WASHINGTON — President Barack Obama on Friday nominated Sen. John Kerry for secretary of state in his second term, calling the Vietnam veteran and one-time presidential contender the “perfect choice to guide American diplomacy.”
Kerry’s nomination was all but assured after U.N. Ambassador Susan Rice, once considered a shoo-in to succeed Hillary Clinton, withdrew her name from consideration amid intense Republican opposition that would’ve ensured an ugly Senate confirmation process.
Kerry, a Massachusetts Democrat known for his gravitas and statesmanship, isn’t likely to face such opposition, and Obama told him Friday that he was “confident the Senate will confirm you quickly.”
Kerry’s bigger challenge would come after confirmation, as Clinton’s replacement will inherit a department that’s just been slammed by an independent panel on the deadly Sept. 11 attacks on U.S. posts in Libya. He would be in charge of fixing the serious, systemic leadership problems the investigating panel found at State, while also finding ways to boost the morale of a diplomatic corps that’s still reeling from the killing of a popular ambassador and the fallout from the report’s harsh criticisms.
And then there’s the Syrian civil war, North Korean posturing, Iranian nuclear ambitions, North African political transitions and strained relations with Russia, to name but a few of the urgent foreign policy issues he’ll confront. Kerry also would have to manage the so-far unsuccessful effort to negotiate a political settlement to the war in Afghanistan, a conflict in which he has invested considerable personal attention.
Obama, speaking at the White House, said Kerry’s military background, family ties to the Foreign Service, “extraordinarily distinguished” Senate career and chairmanship of the Senate Foreign Relations Committee make him the ideal pick to serve as America’s top diplomat.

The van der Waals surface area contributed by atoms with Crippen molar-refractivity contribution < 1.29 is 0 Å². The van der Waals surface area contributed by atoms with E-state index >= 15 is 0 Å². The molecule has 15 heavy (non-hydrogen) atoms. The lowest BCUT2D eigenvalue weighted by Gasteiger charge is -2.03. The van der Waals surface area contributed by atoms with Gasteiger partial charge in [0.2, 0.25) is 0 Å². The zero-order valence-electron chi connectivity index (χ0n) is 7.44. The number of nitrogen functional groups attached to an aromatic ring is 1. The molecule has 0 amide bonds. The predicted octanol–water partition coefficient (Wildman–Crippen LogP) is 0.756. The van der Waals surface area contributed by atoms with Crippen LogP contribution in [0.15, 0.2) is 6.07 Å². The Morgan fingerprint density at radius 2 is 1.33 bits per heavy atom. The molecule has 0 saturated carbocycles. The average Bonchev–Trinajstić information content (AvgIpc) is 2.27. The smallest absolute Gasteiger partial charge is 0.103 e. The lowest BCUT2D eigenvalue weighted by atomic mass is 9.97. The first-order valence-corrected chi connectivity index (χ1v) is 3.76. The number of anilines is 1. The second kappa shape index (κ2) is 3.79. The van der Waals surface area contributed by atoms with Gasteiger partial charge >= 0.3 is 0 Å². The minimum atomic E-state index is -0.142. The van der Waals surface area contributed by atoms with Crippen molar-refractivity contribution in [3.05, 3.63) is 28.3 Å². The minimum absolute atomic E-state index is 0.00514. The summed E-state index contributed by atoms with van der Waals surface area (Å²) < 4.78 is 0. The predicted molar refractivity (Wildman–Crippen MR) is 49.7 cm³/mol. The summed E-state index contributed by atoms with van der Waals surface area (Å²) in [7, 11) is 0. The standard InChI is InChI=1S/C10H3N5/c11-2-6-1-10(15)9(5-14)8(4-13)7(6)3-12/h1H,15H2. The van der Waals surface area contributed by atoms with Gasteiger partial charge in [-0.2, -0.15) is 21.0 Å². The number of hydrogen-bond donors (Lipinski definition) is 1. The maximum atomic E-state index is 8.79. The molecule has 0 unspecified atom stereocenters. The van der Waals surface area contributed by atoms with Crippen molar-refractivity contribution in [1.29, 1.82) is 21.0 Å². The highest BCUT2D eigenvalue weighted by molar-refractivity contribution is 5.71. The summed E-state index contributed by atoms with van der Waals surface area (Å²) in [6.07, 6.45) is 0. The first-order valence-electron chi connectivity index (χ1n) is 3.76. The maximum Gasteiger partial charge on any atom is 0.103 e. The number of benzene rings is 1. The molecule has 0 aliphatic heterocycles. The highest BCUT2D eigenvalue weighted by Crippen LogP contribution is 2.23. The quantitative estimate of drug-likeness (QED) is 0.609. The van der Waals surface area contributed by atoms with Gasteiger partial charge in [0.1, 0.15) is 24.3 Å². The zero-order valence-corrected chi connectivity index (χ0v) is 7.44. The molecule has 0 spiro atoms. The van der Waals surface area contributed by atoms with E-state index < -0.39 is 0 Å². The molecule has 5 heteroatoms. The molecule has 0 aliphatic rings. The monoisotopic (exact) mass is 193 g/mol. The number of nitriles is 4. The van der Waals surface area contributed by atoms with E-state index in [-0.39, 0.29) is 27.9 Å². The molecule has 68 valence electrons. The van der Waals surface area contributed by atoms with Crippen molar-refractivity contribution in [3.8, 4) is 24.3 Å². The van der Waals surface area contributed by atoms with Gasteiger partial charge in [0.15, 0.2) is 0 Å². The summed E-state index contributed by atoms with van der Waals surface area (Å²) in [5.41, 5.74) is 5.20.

“John’s played a central role in every major foreign policy debate for nearly 30 years,” Obama said. “As we turn the page on a decade of war, he understands that we’ve got to harness all elements of American power and ensure that they’re working together — diplomatic and development, economic and political, military and intelligence, as well as the power of our values which inspire so many people around the world.”
Obama was expected to have unveiled his full national security team Friday, but the administration has run into snags with former Sen. Chuck Hagel, R-Neb., a leading contender for defense secretary who’s facing growing opposition related to his statements on Israel and gays. On Friday, Hagel issued an apology for remarks he made in 1998 about a gay ambassadorial nominee, saying they “do not reflect my views or the totality of my public record.”
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Analysts say that by announcing Kerry’s nomination separately, Obama sets him apart from candidates who could face a thornier path to Senate confirmation. Kerry, 69, and his wife, Teresa Heinz, 74, stood next to Obama as the nomination was announced but didn’t make any remarks. Kerry chuckled when Obama riffed that the two had become close during weeks of debate preparation — Kerry was the stand-in for Mitt Romney in mock debates during Obama’s second presidential campaign.
One question that swirled as Kerry’s name was put forth for secretary was: What happens to his Senate seat? Massachusetts Gov. Deval Patrick would appoint a temporary senator, and an election to fill the Kerry seat would have to be held later in 2013, probably in June. Sen. Scott Brown, R-Mass., is expected to try to regain the seat he is leaving Jan. 3 — he lost in November to Democrat Elizabeth Warren. Brown had won his seat in a special election in 2010, after Democratic Sen. Edward Kennedy died.
Several prominent Democrats could vie for the seat, including Reps. Edward Markey, Mike Capuano and Stephen Lynch. Actor Ben Affleck also has been mentioned.
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Senate reaction to the Kerry nomination was overwhelmingly positive, hardly a surprise for a colleague who’s been serving since 1985. Traditionally, the Senate confirms presidential appointees with strong bipartisan votes. Most senators believe that voters have spoken, elected a president, and therefore he’s entitled to his team.
They often won’t say how they’re voting to confirm before hearings, but Friday, they came awfully close.
“We have known John Kerry for many years. We have confidence in John Kerry’s ability to carry out the job,” said Sen. John McCain, R-Ariz. Kerry was the Democrats’ 2004 presidential nominee — and routinely criticized by Republicans — and McCain was the Republicans’ 2008 nominee against Obama, but the two have long been friendly.